The health commitments made by the government in the General Election are at risk of collapse without greater support and investment in primary care, the NHS Confederation has warned.
In the run up to last month’s General Election, the Conservative Party committed to introducing 50 million extra GP appointments, improving NHS performance, increasing access to services away from hospitals and establishing 6,000 extra primary care professionals, on top of the 20,000 already committed to in the NHS Long Term Plan.
However, the NHS Confederation said these pledges might not materialise because the GPs and other professionals who have been tasked with transforming primary care in their local areas across England have not been given the time, support and funding they need.
Its survey of 157 clinical directors that lead primary care networks found 48% are confused about the funding available to them and how it is allocated.
Primary care networks were set up in July 2019 and involve general practices working together and with community health services in areas covering populations of 30,000 to 50,000, to pool their resources and access additional funding.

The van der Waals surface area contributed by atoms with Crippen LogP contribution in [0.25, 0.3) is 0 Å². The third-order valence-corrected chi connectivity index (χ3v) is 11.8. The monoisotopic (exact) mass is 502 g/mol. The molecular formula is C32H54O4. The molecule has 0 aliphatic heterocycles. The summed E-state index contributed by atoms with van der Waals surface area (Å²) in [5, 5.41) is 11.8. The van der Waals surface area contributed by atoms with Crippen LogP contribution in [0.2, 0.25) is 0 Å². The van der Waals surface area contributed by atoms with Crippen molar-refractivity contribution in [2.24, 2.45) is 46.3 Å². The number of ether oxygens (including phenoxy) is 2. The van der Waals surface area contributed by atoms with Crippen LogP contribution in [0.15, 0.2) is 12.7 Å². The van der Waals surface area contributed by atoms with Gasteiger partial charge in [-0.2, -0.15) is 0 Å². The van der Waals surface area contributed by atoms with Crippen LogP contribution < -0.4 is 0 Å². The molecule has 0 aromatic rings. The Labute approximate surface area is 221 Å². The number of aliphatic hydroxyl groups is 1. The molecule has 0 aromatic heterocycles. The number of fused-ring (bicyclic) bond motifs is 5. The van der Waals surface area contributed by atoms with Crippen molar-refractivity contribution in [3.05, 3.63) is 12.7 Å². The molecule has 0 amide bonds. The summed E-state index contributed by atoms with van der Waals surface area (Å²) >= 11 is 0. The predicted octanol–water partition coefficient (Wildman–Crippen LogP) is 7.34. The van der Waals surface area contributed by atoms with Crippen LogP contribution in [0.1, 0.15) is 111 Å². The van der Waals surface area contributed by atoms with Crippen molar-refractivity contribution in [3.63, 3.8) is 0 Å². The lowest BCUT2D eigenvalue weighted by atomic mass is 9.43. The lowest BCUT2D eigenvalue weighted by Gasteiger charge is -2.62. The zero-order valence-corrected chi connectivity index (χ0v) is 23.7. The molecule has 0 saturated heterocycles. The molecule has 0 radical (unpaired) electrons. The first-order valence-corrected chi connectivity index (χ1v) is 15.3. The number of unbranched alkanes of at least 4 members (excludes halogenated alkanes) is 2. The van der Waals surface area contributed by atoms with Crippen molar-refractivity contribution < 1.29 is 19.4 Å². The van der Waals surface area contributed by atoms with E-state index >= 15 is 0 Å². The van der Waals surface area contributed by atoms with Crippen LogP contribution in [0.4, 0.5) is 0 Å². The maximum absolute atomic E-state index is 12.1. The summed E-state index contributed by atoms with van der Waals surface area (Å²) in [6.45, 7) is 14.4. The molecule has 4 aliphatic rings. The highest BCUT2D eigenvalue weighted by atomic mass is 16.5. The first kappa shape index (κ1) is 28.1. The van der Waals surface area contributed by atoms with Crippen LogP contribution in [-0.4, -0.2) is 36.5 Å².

Half of clinical directors said this is their first leadership role and the same proportion warned that without dedicated management support, clinical directors will continue to be overburdened and unable to progress at the pace expected.
Eight out of 10 primary care networks said they need more time to develop the relationships between their general practices and with community healthcare providers.
These findings come as the NHS Confederation launches a new PCN Network, which will provide a collective voice for primary care networks across England and influence national policy and debate.
Ruth Rankine, development director for primary care networks at the NHS Confederation, warned that the government’s vision is at risk of being nothing more than a pipedream because the fundamental building block for transformation has not been given appropriate time and investment.
“It has been only six months since primary care networks have set up across England and despite the huge potential, there is overwhelming concern that they are far from prepared or resourced to deliver what is being expected of them,” she said.
Dr Graham Jackson, senior clinical advisor to the NHS Confederation, said although there are many strong examples across the country of primary care networks flourishing, many clinical directors are struggling and are concerned about the sustainability of the model.